Aviva Kempner's new film Rosenwald makes your local PBS special look stylish by comparison. It unapologetically abides by the "Great Man Theory" while telling the story of its Jewish businessman/philanthropist subject who orchestrated the dominant rise of Sears-Roebuck while also donating millions to poor African-American causes and movements at the turn of the 20th century.
Unfolding in chronological order, the film uses outdated graphics and reenactments to discuss the rise of Julius Rosenwald from peddler's son to capitalist mogul to civil rights activist. The early phases of his life are indicative of the classic immigrant story, and many of the talking head interviews Kempner exploits confirm the old adage that anyone can pull themselves up by their bootstraps.
The second half of Rosenwald expands upon his work raising money for schools in underserved black communities riddled by illiteracy and poverty, combatting the Jim Crow laws of the time and the failed "separate but equal" doctrine of the U.S. government. Rosenwald's genius lay in his ability to motivate both white and black communities to invest in their own future by matching the funds he would provide.
As a history lesson, the film provides a shapely overview of Rosenwald's philanthropic contributions to various African American communities and artists, including his work with Booker T. Washington and Tuskeege University.
But as a film Rosenwald , which opens Friday, Sept. 11 at the Ken Cinema, is unadventurous and toothless. One could imagine this playing on loop at the Julius Rosenwald Museum of Science and Industry in Chicago.
Maybe the biggest missed opportunity comes later on when Kempner glosses over the impressive array of artists, singers and engineers granted monies by the Rosenwald Fund, which included Langston Hughes, Ralph Ellison and Marian Anderson. The film merely rehashes your typical textbook "facts" instead of viewing history through a more complex lens.
6th annual Horrible Imaginings Film Festival: Three days of genre bliss will unfold at this singular film event that showcases the best in horror, noir, and the supernatural. Includes short film programs, features, and documentaries. Screens from Friday Sept. 11 through Sunday Sept. 13, at Museum of Photographic Arts in Balboa Park.
Court : Taking place inside an Indian courtroom, Chaitanya Tamhan's drama addresses injustice and corruption through the trial of an elderly folk singer that has been arrested on trumped-up charges. Screens through Thursday, Sept. 17, at The Digital Gym Cinema in North Park.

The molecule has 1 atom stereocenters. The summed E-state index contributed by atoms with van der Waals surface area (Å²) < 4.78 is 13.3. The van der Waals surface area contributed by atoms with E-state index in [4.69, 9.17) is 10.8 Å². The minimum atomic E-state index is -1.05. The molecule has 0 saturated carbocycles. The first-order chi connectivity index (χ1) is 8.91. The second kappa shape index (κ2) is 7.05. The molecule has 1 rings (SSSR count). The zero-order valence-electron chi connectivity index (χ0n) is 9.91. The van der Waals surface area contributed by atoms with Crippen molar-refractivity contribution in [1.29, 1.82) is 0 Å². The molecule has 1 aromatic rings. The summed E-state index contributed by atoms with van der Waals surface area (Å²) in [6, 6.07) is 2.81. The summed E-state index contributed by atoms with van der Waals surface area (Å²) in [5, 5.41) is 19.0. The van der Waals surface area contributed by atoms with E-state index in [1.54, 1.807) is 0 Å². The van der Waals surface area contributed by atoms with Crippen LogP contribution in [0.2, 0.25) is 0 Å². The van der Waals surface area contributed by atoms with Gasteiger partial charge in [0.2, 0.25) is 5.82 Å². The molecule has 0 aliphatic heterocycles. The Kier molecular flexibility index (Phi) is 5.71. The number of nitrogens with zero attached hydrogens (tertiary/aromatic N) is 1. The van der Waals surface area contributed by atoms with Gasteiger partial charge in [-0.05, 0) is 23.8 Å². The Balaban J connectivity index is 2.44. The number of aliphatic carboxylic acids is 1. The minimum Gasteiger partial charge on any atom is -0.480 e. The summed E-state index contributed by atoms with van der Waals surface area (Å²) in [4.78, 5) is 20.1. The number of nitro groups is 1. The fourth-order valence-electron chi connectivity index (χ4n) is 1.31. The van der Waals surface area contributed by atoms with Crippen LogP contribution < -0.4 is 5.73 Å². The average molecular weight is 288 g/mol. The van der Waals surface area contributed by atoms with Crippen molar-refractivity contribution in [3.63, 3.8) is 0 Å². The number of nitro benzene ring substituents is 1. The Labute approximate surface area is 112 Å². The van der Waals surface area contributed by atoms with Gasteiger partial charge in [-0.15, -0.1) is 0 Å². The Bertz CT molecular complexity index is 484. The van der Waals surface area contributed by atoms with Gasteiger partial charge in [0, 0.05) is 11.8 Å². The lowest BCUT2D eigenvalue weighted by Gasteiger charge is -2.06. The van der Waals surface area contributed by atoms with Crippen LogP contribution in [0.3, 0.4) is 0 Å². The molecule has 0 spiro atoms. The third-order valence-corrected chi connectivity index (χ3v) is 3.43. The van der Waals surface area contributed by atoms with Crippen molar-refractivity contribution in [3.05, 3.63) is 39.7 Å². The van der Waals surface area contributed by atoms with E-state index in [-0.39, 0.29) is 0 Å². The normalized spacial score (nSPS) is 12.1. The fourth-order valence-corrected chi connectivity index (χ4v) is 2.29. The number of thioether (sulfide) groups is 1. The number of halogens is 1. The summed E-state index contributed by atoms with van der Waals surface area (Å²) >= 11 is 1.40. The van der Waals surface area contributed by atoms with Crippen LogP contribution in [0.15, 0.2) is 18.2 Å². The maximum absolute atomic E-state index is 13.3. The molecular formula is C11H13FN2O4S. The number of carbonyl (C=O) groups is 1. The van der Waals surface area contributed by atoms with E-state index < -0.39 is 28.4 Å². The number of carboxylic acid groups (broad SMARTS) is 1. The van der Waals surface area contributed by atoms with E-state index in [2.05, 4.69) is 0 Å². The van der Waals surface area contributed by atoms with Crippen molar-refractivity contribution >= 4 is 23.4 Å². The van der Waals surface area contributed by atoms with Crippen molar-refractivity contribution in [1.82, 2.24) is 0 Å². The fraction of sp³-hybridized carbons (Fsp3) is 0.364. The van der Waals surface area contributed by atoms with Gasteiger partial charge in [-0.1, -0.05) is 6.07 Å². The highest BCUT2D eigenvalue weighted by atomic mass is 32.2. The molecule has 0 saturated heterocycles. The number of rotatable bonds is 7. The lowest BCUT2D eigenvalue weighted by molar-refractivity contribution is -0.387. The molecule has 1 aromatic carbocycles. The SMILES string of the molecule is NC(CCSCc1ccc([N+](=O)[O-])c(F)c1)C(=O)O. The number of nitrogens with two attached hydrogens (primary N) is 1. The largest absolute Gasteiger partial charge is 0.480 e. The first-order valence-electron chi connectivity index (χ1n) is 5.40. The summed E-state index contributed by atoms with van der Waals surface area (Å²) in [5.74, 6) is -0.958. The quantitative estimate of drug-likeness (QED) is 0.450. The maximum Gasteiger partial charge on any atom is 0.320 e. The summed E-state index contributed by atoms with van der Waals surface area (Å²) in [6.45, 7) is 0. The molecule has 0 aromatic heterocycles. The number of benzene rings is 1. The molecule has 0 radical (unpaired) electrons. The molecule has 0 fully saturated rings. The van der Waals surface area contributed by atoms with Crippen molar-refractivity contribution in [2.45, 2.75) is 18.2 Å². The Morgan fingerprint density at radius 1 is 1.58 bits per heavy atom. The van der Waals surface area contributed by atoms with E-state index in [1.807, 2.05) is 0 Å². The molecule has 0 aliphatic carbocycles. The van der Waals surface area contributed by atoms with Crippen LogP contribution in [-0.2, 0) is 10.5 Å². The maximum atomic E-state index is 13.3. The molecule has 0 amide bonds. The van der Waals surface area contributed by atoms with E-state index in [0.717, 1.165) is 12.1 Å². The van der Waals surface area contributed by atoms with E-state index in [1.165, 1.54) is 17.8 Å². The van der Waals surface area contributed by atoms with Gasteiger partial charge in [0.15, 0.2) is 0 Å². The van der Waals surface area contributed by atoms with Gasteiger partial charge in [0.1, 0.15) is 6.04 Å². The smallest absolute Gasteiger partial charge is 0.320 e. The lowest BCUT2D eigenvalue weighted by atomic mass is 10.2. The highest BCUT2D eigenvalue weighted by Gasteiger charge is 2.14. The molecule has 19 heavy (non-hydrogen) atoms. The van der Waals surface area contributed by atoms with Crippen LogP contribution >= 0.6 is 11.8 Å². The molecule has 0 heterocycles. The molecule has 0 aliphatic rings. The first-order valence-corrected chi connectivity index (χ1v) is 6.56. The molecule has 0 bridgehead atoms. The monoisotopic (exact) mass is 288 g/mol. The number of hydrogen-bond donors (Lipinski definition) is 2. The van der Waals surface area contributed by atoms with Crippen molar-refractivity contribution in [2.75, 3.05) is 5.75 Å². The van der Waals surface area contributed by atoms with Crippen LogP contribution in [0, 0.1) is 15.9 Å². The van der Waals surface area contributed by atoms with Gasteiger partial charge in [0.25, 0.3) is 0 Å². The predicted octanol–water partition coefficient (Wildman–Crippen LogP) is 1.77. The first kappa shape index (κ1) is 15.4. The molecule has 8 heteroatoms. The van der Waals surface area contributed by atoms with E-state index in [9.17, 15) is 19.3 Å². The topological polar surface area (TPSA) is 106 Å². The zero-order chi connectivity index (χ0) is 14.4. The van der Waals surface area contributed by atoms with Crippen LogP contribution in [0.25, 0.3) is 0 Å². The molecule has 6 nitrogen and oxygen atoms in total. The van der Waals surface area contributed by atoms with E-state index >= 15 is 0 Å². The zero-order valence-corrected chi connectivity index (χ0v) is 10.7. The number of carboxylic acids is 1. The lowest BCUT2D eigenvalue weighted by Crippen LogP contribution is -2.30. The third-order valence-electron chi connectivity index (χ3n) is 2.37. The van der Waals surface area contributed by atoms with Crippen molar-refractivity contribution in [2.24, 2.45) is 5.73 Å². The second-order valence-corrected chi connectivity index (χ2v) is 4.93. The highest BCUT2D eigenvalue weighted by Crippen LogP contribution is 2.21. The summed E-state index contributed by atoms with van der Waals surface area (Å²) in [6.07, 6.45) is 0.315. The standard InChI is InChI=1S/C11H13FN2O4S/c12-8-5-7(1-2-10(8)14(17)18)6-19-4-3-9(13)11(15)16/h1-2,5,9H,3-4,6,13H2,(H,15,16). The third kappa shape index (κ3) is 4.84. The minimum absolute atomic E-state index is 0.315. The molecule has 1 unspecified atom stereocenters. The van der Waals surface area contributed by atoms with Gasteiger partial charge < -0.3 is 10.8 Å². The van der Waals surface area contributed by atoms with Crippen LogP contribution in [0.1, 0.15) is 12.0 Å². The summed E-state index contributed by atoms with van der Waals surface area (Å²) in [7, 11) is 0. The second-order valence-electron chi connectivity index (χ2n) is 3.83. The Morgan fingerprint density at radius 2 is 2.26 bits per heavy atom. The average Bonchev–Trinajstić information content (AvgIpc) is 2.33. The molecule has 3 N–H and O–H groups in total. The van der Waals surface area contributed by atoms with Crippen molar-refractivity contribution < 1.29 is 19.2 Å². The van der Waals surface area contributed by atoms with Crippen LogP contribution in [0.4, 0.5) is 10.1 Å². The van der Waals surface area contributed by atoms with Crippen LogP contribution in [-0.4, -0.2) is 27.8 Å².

Fort Tilden : Awful Brooklyn hipsters Allie (Clare McNulty) and Harper (Bridey Elliot) set out to the eponymous beach in the Rockaways hoping to meet up with a love interest only to be constantly distracted and interrupted by life's little daggers. Screens through Thursday, Sept. 17, at the Digital Gym Cinema in North Park.
Listening : A psychological thriller about penniless grad students who invent a mind-bending technology that could destroy their lives. Screens at 9:15 p.m. Friday, Sept. 11, and at 8 p.m. Tuesday, Sept. 15, at the Digital Gym Cinema in North Park.
Rosenwald : A wide-ranging documentary about philanthropist and businessman Julius Rosenwald who advocated for African-American rights, education and art up until his death in 1932. Screens through Thursday, Sept. 17, at the Ken Cinema.
The Perfect Guy : Michael Ealy tempts Sanaa Lathan with some sweet loving, but are his perfect abs masking a mean streak?
The Visit : M. Night Shyamalan's latest ventures into horror territory in telling the story of two young siblings who are sent to stay with their possibly crazy grandparents.
One Time Only
Fast Times at Ridgemont High : All Sean Penn wants is some pizza. Can't you understand, Mr. Hand? Hey, that rhymed. Spicolli! Screens at 8 p.m. Wednesday, Sept. 9, at The Pearl Hotel in Point Loma.
The Princess Bride : Wallace Shawn, Cary Elwes, Robin Wright, and Mandy Patinkin are just some of the stars in Rob Reiner's love letter to the classic fantasy film. Screens at 8 p.m. Thursday through Saturday, Sept. 10 – 12, at Cinema Under the Stars in Mission Hills.
The Wild Blue Road : Gillo Pontecorvo's drama is about a struggling fisherman (Yves Montand) trying to provide for his family on the Italian coast. Screens at 7 p.m. Friday, Sept. 11, at The Lafayette Hotel in North Park.
Alexander and the Terrible, Horrible, No Good, Very Bad Day : Steve Carell and Jennifer Garner lead this adaptation of Judith Viorst's popular children's book about a young boy who can't catch a break. Screens at 7 p.m. Friday, Sept. 11, at The Lemon Grove Park.
Charade : Watch out for that Cary Grant guy, Audrey Hepburn. He isn't what he seems. Screens at 2 p.m. Sunday, Sept. 13 at the Point Loma / Hervey Branch Library.
Grandma's Boy : A deadbeat video game tester must move into his grandma's house after he falls on hard times. Screens at 7:30 p.m. Sunday, Sept. 13, at the Adobe Chapel Museum in San Diego.
Cutie and the Boxer : Zachary Heinzerling's candid documentary about artists Ushio and Noriko Shinohara explores their process and inspiration. Screens at 6:30 p.m. Monday, Sept. 14, at San Diego Public Library in East Village.
The Swimmer : In this mysterious film, Burt Lancaster plays a socialite who decides to swim through all of the pools in his upper class neighborhood. Screens at 6 p.m. Tuesday, Sept. 15, at Point Loma / Hervey Branch Library.
The Lady From Shanghai : Orson Welles makes a very bad decision and decides to be Rita Hayworth's stooge on a boat trip that may end in murder. Screens at 7p.m. Wednesday, Sept. 16 at Scripps Ranch Public Library.
Pearl Peep's Viewer's Choice: It's your night to help Pearl choose a film. Yay! Screens at 8 p.m. Wednesday, Sept. 16, at The Pearl Hotel in Point Loma.